bodice | indian brand winning global award with local identity

January 19, 2018

words by: Bere Wangge

While Pitti Uomo revolves around men’s fashion, one woman managed to come out as a big winner at the event. Meet designer Ruchika Sachdeva from India and her brand Bodice, which won the 2017/18 International Woolmark Prize in the Womenswear category.

Initiated by the Australia-based Woolmark, the annual competition sees emerging designers from around the world developing their collections using Merino wool. Every year, finalists are picked from six different regions, and Sachdeva has previously beaten other designers in the India, Pakistan and Middle East regional final before finally competing and winning at the global level.

Ruchika Sachdeva (middle) holding her trophy

Ruchika Sachdeva (middle) holding her trophy

Designer and member of the judging panel Phillip Lim says it best when he describes Bodice to be “completely thoughtful.” While the clothes have classic designs, the process behind creating them is not as simple. Sachdeva is known for contrasting modern tailoring with India’s indigenous textiles, woven by local artisans with traditional handlooms and, as a nod to the ancient practices of Ayurveda, natural dye. She also uses renewable sources such as coconut shells, seashells and wood for buttons.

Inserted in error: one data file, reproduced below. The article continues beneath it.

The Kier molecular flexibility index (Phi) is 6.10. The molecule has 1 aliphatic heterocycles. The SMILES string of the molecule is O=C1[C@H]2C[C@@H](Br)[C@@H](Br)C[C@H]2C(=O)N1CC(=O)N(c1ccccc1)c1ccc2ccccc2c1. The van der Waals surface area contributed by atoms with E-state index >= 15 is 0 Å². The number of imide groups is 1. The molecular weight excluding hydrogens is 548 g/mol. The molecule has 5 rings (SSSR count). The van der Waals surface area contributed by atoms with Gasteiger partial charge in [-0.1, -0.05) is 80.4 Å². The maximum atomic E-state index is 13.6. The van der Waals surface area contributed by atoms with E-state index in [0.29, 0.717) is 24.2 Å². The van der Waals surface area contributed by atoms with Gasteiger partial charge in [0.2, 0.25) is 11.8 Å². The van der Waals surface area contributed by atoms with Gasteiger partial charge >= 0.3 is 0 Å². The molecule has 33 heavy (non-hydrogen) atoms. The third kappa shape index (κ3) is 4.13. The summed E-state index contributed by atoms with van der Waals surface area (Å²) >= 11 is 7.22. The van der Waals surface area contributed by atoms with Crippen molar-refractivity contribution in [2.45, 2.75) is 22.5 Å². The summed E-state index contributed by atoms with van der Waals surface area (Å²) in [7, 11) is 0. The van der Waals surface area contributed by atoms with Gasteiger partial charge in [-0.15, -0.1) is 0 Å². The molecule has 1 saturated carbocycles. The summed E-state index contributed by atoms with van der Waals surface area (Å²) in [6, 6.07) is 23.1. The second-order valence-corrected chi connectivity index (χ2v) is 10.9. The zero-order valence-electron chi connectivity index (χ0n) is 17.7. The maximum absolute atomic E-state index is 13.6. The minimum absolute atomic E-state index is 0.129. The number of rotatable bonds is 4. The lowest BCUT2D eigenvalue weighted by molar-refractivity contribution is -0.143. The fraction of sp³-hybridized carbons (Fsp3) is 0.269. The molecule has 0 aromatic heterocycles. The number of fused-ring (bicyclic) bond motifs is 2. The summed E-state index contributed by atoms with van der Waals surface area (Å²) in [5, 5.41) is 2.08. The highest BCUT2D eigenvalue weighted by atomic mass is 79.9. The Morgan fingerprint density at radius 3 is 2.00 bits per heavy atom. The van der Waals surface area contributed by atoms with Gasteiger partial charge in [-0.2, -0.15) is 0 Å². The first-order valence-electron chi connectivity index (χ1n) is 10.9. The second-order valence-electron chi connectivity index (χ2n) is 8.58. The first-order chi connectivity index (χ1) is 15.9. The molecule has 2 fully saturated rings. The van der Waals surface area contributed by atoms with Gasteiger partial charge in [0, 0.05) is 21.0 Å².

For the collection she created for the International Woolmark Prize, Sachdeva worked together with Bio-Dye in Sawantwadi, Central India, while hand weavers from five different parts of India developed and finished the wool fiber and the fabric. The design itself is inspired by the costumes of 18th century dancers in the Indian royal court, known as the Nautch girls. “I was inspired by how beautifully and freely they moved, the comfort of it. It resonated with the Bodice philosophy,” she explains in an interview.

For winning the International Woolmark Prize, Bodice received AU$200,000 to help support the development of their business as well as a chance to be stocked in some of the most prestigious department stores and boutiques.



Images c/o IWP via Pitti Immagine and Bodice.